8. What were the challenges you faced when getting your first book published?

I decided to independently publish, so the hurdles were different than they would be for a traditional publisher.  I did some things correctly: professionally edited, great cover art, etc.  I did make a few mistakes like not purchasing my own ISBN.  My advice to people is to take your time.  It took much longer to edit and put the book together than it did to actually write it.  Make sure it is right.

I found some great advice in this article; unfortunately, it was after the fact:

9. How do you market your work? What avenues have you found that work best for your genre?

Right now, I market mostly through social media and word of mouth.  Unfortunately, I don’t have the budget with my teaching salary to explore other avenues at this time.

Luckily, social media is a stellar way to communicate with my target audience.  Sites like Facebook and Tumblr are the avenue many high school and college students use to communicate.  My students seem to be shocked and amazed I have a Tumblr account—Yes, I am that cool, I say as I arrogantly polish my nails on my shoulder.

10. What does your writing process “look” like?

With each book, the process has been a little different.  While writing The Unintended, I carried a journal with me everywhere.  I was constantly writing notes and scenes.  I would often curl up in bed, donning my headphones, and work through the dialogue in my head.  I tend to live through everything in my head.  Consequently, I make very embarrassing facial expressions if I am not careful.  I would outline a chapter and then type over the outline.

For the second and third books, I wrote a few key scenes and then simply wrote from one end to the other in about ten weeks’ time for each book.  I didn’t outline at all.  By then, I knew exactly where I was going and how to weave all the threads through the story as I went.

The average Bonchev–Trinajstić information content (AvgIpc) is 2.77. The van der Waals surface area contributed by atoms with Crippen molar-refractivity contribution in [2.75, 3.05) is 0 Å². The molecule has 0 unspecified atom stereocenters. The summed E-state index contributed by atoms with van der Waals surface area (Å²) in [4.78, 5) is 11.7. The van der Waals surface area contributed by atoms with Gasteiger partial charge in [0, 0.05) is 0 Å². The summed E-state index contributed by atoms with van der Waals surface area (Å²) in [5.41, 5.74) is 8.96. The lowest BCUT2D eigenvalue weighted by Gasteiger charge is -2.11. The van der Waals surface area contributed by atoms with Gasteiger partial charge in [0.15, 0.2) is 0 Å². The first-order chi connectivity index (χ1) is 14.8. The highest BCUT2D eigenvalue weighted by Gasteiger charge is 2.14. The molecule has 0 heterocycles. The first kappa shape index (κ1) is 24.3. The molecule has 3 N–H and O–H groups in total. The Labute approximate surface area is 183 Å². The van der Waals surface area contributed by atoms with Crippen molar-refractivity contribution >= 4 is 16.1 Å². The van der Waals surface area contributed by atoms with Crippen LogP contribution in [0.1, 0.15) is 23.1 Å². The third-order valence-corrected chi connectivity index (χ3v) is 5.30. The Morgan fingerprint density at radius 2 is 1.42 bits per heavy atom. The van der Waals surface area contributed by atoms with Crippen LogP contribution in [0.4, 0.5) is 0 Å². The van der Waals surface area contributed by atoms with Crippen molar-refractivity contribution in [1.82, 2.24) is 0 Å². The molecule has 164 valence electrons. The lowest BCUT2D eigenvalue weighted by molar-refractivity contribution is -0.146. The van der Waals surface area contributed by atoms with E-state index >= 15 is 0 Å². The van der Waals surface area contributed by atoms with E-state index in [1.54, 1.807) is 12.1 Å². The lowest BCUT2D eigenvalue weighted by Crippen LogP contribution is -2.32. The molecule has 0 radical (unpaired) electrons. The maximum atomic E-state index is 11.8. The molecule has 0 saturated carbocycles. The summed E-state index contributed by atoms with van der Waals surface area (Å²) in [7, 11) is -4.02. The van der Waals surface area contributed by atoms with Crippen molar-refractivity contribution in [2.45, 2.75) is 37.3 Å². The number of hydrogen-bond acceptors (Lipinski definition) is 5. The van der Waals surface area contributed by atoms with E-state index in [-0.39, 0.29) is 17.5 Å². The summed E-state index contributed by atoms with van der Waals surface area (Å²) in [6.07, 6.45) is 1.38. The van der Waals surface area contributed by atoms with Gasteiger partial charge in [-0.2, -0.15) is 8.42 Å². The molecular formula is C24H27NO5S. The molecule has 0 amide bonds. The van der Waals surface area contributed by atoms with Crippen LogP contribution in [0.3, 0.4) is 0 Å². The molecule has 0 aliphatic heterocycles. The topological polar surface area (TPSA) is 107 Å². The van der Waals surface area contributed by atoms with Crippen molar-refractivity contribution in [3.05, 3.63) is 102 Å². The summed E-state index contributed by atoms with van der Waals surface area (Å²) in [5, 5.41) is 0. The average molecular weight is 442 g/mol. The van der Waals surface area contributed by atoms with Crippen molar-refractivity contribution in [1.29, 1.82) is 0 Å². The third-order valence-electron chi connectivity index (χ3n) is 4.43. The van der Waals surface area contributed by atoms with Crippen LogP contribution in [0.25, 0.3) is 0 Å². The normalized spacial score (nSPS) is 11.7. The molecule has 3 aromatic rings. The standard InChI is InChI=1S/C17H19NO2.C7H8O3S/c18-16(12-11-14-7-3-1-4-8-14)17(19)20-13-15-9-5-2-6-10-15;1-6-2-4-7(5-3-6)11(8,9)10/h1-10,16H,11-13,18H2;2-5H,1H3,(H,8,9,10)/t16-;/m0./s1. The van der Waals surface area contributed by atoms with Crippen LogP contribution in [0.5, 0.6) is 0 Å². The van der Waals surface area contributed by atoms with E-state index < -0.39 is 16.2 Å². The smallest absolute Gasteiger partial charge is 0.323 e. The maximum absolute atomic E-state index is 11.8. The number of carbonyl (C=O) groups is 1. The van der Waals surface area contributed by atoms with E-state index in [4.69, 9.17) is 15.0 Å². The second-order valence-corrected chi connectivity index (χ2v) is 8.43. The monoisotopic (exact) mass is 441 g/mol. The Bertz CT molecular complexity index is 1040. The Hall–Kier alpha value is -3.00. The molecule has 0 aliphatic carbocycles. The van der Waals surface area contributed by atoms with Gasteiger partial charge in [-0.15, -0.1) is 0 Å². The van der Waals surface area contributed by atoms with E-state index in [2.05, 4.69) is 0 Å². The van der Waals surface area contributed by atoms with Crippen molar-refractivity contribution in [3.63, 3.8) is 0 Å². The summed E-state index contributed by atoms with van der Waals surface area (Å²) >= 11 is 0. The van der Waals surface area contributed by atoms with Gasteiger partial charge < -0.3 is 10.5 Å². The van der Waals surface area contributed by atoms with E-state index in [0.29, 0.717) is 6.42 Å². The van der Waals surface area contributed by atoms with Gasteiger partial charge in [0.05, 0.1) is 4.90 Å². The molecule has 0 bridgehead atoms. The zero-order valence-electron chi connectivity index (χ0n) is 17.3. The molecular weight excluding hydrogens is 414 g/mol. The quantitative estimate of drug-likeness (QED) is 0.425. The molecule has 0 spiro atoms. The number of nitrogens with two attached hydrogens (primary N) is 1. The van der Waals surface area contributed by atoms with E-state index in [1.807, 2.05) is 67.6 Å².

11. What projects are you currently working on?

I am currently editing The Nexus and The Sacrifice while writing a presently untitled novella.  It is a prequel set in 1928.

12.  What has been the toughest criticism given to you as an author? What has been the best compliment?

Argh.  Most of the criticism has been with style preferences.  I did have an exceptionally snarky review from a teen reader, but I am fairly unscathed at this point.  I know it is coming.  Sigh.  I’m sure I will develop a thick skin—I have to.  Some people equate cruelty and snark with intelligence and feel writing a scathing review makes them cool.  Maybe I am naïve, but I feel criticism should be constructive.

I have had several teens who read advanced copies stay up half the night reading—teenagers who had never before read a book from cover to cover.  To me, that is the ultimate compliment.  I have been deeply honored by what they have said, and I love the fact that some of them are now avid readers.

13. What advice can you give to aspiring authors?

Write every single day.  It is that simple.

Writing is like anything else; you have to practice.  Some days I struggle through and only birth a paragraph.  Other days, I will be prolific and produce twenty pages.  Writing a little each day helps me keep my focus and keeps me in the world I created.

14. When can we expect to see another publication of your work?

I am aiming to release The Nexus in late May 2012 and The Sacrifice in late November 2012.

15. Is there anything you’d like to say to your fans and readers?

I am immensely grateful for all of the support and kind words.   I love it when people ask questions and make comments on Tumblr.

16. What’s a cool (or nerdy) fact about you that you’ll share with us?

Ha.  I am such a closet nerd, it is not even funny.  I have been skydiving, bungee jumping, and parasailing.  I’ve also been privileged enough to travel all over Europe and have even been to Africa, but I am just as happy curling up with a good book. 


17. Finally, how can we find you? What are your social media sites and where can we purchase your book(s)? 

Amazon Profile & Books:


Personal Site:

Tumblr BLOG: (Ask me questions here!)

Good Reads:


3 thoughts on “Author Interview: Robin Woods

  1. Part of me has always wanted to write a book, but I don’t love writing. I enjoy reading though, and I love fantasy, so I will be using my amazon gift card for this e-book!


  2. Pingback: Interview! « The Latest on Robin Woods